gsslist+macports at anthropohedron.net
Tue Jul 3 20:08:47 PDT 2012
On Tue, Jul 03, 2012 at 10:52:32PM -0400, Brandon Allbery wrote:
> On Tue, Jul 3, 2012 at 10:38 PM, Ryan Schmidt <ryandesign at macports.org>wrote:
> > > What I'm looking for is a convenient way to see what versions are
> > > available to be installed and what versions, if any, are installed.
> > "port installed" tells your which ports are installed. You can restrict
> > that, e.g. "port installed zlib" to see which version(s) of the zlib
> > port are installed.
> > "port outdated" tells you which of those ports are outdated. You can
> > restrict that too, e.g. "port outdated zlib" to see if zlib is
> > outdated.
> > There is always only one version of a port available to be
> > installed???the current version. To install older versions, you have to
> > jump through hoops explained here:
> And what is missing from all of this is what I understood your original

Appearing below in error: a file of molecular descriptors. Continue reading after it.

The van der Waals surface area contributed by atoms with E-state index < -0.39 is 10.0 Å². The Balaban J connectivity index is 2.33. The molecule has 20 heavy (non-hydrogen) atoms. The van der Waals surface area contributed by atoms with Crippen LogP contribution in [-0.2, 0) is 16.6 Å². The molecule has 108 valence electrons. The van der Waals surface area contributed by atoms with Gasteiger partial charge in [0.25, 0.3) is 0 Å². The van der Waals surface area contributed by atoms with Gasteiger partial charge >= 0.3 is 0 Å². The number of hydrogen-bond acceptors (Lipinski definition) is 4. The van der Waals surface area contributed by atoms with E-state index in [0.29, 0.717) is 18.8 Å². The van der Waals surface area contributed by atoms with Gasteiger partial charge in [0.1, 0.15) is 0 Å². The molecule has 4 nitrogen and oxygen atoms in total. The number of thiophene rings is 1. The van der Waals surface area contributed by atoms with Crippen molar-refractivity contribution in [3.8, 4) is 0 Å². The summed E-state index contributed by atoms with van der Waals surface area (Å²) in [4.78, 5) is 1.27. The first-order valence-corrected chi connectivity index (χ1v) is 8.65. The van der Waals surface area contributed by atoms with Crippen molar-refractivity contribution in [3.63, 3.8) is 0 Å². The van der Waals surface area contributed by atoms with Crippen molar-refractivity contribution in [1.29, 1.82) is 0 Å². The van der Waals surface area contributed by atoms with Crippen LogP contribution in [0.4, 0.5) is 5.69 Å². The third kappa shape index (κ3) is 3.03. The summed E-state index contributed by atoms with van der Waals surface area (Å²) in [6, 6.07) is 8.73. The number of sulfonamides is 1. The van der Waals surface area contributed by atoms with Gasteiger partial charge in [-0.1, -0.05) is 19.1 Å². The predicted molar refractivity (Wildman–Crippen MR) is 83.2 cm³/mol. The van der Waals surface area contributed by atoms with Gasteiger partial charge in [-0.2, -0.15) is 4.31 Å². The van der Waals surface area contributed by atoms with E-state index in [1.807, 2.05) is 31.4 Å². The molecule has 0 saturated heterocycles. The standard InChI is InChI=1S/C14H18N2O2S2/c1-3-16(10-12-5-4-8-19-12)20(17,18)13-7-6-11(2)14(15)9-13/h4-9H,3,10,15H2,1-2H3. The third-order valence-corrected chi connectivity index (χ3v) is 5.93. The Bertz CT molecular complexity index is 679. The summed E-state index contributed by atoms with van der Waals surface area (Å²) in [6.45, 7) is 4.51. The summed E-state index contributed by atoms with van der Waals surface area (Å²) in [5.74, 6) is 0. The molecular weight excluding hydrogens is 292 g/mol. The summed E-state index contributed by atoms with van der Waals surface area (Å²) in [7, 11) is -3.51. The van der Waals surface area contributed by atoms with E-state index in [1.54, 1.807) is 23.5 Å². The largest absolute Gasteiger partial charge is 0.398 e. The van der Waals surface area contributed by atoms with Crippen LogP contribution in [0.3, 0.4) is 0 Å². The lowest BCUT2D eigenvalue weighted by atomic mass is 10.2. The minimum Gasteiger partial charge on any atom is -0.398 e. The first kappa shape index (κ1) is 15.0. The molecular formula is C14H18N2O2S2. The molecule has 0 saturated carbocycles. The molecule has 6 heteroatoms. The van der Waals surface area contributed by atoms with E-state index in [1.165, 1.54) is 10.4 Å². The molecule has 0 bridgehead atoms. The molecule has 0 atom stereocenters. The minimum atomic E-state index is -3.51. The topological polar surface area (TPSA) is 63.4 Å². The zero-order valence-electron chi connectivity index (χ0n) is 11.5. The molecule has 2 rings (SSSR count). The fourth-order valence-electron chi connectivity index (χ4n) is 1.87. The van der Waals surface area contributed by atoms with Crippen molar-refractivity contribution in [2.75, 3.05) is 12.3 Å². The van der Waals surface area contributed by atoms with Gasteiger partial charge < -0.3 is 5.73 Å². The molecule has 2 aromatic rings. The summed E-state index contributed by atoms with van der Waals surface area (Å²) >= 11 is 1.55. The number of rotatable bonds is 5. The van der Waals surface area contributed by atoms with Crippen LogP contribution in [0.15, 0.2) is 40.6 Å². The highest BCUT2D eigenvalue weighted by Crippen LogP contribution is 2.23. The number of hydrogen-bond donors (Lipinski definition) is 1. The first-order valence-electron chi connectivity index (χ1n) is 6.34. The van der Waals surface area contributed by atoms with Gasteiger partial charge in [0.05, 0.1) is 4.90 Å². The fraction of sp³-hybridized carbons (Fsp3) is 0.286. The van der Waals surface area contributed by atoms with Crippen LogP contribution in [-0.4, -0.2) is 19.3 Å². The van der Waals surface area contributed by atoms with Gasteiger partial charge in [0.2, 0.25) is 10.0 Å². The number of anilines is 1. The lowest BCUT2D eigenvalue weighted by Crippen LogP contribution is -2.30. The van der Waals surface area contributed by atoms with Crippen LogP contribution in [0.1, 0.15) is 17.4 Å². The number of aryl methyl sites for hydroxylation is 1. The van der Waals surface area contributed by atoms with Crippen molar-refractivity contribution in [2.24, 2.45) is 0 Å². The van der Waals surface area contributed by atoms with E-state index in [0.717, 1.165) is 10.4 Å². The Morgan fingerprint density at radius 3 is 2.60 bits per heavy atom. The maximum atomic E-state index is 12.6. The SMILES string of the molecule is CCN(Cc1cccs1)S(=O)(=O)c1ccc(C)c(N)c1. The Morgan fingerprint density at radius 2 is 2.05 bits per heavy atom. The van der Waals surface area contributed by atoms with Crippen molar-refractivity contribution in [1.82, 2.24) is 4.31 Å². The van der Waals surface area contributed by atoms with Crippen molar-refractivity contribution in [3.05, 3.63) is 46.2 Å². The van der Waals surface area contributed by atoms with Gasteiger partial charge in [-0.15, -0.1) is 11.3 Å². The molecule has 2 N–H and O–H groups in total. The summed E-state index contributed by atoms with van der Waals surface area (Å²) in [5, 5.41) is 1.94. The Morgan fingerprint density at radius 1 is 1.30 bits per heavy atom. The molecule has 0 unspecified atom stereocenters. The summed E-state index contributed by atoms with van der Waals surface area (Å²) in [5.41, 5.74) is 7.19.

> question to be: what *packages* might be available (which depends on
> variants etc.). "port list" shows what will build from source; only a
> subset of this is available as binary packages, and even then only for some
> architectures and default variants (and only with the default MacPorts
> prefix of /opt/local).
Exactly. I'd like to have a simple way to ask the following questions about
a package all at once:
1) What versions are installed, if any, and which is active?
2) What version is available to install from a binary, if any?
3) What version is available to install from source?
4) What versions are sitting in my portarchivepath? (is that meaningful?)
Even better would be asking those questions about anything outdated all at
once. And, of course, the output should be both human readable and
reasonably easy to manipulate if piped to a script (i.e. machine-readable).
I take it such a thing does not currently exist. Anyone feeling up to the
> brandon s allbery allbery.b at gmail.com
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